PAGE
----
Also terrific, thought-provoking, and only tangentially related to anything else in this post: an old episode of On Being, “What We Nurture,” with Sylvia Boorstein. (I subscribe to the podcast of On Being and highly recommend it.)
And I don’t always listen to my own podcast, Spilled Milk, because nobody likes hearing her own voice, but I listened to the grapes episode yesterday and was still thinking about it, and laughing about it, when I woke up today.
Happy Friday, everybody. I hope you and yours are well.
I woke up this morning with that itchy feeling I get when I’ve gone too long without writing. I have a writer friend who once told me that she didn’t feel right if she wasn’t writing regularly, that she woke up each morning needing to write, and until very recently, I didn’t really believe her, because it never felt that straightforward to me. (I also wanted, uh, just a little bit, to reach out and strangle her with my bare hands; she made writing sound so easy.) I never felt that kind of imperative to be a writer – or, really, to be anything in particular. Writing sneaked up on me. But now that I’ve been at it for a…Read more
From the summer of 2006 until the early spring of 2011, we lived in a nondescript duplex on 8th Avenue that shared the block with some other nondescript duplexes and one notably terrifying exception that we referred to as Boo Radley’s house. I didn’t love the neighborhood, but it was mostly fine, and after we adopted Jack, I got to know it well, because Jack, being a terrier, needed a lot of walking. We found our habits. If the sun was out, we’d walk up to the P-Patch at 60th and 3rd and ogle people’s tomatoes and dahlias; if it was raining, I’d drag him for a quick loop around the block; and if it was evening, dark already but…Read more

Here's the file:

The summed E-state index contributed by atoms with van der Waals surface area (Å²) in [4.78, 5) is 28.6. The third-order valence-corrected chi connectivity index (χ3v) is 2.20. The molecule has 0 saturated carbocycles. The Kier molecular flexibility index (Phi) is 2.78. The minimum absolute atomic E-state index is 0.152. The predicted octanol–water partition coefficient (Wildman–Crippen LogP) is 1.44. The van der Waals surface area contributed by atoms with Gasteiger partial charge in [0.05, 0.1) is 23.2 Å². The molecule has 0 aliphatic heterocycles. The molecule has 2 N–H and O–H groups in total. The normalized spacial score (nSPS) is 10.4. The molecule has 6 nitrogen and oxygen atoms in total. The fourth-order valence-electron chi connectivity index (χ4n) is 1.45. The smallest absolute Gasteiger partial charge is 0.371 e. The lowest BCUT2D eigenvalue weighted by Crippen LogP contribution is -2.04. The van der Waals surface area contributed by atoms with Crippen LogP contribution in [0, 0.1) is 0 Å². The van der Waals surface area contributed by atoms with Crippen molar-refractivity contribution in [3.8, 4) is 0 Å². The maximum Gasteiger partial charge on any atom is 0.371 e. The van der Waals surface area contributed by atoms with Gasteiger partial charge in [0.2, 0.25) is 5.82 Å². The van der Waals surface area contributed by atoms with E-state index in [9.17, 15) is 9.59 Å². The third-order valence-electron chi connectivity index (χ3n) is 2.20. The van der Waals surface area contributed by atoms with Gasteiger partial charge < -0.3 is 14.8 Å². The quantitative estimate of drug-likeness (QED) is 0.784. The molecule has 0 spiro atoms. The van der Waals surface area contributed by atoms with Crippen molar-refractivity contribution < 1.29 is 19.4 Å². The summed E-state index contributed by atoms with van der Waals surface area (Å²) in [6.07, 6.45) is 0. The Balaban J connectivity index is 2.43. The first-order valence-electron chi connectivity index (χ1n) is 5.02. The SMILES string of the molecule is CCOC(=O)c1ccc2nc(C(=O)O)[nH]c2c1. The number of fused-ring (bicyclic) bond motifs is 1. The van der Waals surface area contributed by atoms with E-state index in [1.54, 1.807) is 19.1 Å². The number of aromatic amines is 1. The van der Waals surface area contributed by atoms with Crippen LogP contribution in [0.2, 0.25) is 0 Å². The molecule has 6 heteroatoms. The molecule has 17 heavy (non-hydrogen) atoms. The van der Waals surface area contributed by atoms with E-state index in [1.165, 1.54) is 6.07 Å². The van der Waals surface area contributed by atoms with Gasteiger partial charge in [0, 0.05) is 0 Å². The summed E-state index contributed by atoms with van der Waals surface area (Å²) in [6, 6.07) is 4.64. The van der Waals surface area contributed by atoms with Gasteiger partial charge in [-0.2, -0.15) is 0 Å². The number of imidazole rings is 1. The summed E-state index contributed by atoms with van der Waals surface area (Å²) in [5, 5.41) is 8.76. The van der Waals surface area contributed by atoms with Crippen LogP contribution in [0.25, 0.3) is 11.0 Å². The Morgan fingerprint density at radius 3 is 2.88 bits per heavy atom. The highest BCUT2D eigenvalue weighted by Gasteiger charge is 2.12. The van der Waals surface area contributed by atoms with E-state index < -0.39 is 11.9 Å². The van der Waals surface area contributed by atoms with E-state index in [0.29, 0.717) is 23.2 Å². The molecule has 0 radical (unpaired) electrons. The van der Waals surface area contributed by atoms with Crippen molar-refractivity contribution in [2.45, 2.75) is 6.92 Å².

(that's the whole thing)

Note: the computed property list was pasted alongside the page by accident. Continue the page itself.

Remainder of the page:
Your efforts will be rewarded
Listen, I know it’s a holiday weekend. Most of you are probably outside, grilling or picnicking or generally engaged in some form of early-summer eating. In fact, as I type this, I can hear my neighbors on their deck, shaking a bag of charcoal briquettes, talking about Neil Diamond. But what I would like to tell them (aside from, HAVE MERCY! NO NEIL DIAMOND TONIGHT!), and you, too, is this: do your future self a favor and go inside and cook a pot of rice. Also, do whatever you have to do to get some Napa cabbage kimchi. Come midweek, your efforts will be rewarded. I can’t believe it’s taken me this long to get around to writing about kimchi…Read more
A nasty habit
I have many important things to tell you. 1. I’m doing a podcast! I intended to tell you about this a week ago, but there’s been an illness in my family, and I’ve been away, and it hasn’t been a lot of fun, so, you know, let’s talk about that podcast. It’s called Spilled Milk, and I co-host it with my friend Matthew Amster-Burton. Every time we record an episode, Matthew makes me laugh until I snort, cry, hyperventilate, and/or hoot like an owl, and I hope our show does the same for you. The first episode is on the topic of fried eggs, and you can listen or download it – free! – through the Spilled Milk website, or…Read more